Roger Highfield, Science Director, describes a key moment in the independent scientist’s efforts to detect life on Mars.
Update: You can see the full #UnlockingLovelock tour below Are you a fan of maverick scientist James Lovelock? To celebrate Lovelock’s 95th birthday, curator Alex Johnson conducted a live Twitter tour of our Unlocking Lovelock exhibition on Friday 25 July. During the tour of the exhibition, Alex shared the objects, letters, notes and drawings that reveal Lovelock’s extraordinary life and scientific career through the Science Museum’s Twitter account (@sciencemuseum) using the hashtag #UnlockingLovelock. [View the story “Lovelock Twitter Tour” on Storify] Unlocking Lovelock: […]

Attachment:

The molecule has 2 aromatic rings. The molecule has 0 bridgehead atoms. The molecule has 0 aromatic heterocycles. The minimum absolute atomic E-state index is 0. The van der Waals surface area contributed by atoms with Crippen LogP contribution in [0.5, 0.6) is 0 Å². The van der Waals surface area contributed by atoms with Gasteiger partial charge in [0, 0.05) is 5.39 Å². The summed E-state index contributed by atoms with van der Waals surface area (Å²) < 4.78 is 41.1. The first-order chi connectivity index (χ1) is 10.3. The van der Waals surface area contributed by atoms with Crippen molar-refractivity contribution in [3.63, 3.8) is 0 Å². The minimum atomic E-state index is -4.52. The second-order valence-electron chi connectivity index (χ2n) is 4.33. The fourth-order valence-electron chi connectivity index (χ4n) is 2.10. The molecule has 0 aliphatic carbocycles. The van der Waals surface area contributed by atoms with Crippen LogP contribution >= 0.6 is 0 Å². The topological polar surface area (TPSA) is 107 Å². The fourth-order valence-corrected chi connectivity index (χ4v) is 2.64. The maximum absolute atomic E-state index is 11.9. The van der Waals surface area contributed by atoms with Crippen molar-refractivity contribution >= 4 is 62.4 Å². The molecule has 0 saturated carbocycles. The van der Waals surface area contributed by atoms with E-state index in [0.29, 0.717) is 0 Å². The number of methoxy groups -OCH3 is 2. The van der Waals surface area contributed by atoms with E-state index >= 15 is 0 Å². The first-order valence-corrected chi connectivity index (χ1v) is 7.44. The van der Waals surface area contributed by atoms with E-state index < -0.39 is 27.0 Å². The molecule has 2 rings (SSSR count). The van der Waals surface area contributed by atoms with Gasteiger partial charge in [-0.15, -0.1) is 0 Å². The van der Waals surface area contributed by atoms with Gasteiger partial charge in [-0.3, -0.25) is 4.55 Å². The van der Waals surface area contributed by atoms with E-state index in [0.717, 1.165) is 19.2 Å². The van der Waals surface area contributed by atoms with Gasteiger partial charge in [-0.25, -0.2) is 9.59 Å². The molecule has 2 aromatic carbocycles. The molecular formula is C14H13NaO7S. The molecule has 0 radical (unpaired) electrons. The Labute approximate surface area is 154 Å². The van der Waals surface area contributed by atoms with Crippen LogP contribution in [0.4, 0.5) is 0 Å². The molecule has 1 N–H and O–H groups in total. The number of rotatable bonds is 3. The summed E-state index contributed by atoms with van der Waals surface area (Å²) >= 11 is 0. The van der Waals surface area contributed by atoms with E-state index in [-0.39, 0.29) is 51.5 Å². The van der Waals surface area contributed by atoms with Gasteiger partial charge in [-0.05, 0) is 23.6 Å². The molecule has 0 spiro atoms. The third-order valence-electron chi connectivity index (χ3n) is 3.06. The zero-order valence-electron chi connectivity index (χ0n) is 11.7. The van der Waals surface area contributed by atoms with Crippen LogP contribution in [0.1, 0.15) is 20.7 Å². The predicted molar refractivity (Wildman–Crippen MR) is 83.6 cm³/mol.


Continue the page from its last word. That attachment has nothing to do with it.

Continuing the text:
As a new exhibition on James Lovelock opens, his daughter Christine recalls her science-filled childhood and the night they sat up waiting for a comet to destroy the Earth.
It’s an amazing image to conjure with: the 23-year old James Lovelock, our most famous independent scientist, cradling a baby in his arms who would grow to become the world’s best known scientist, Stephen Hawking.
Lovelock told me about this touching encounter during one of his recent visits to the Science Museum, a vivid reminder of why the museum has spent £300,000 on his archive, an extraordinary collection of notebooks, manuscripts photographs and correspondence that reveals the remarkable extent of his research over a lifetime, from cryobiology and colds to Gaia and geoengineering.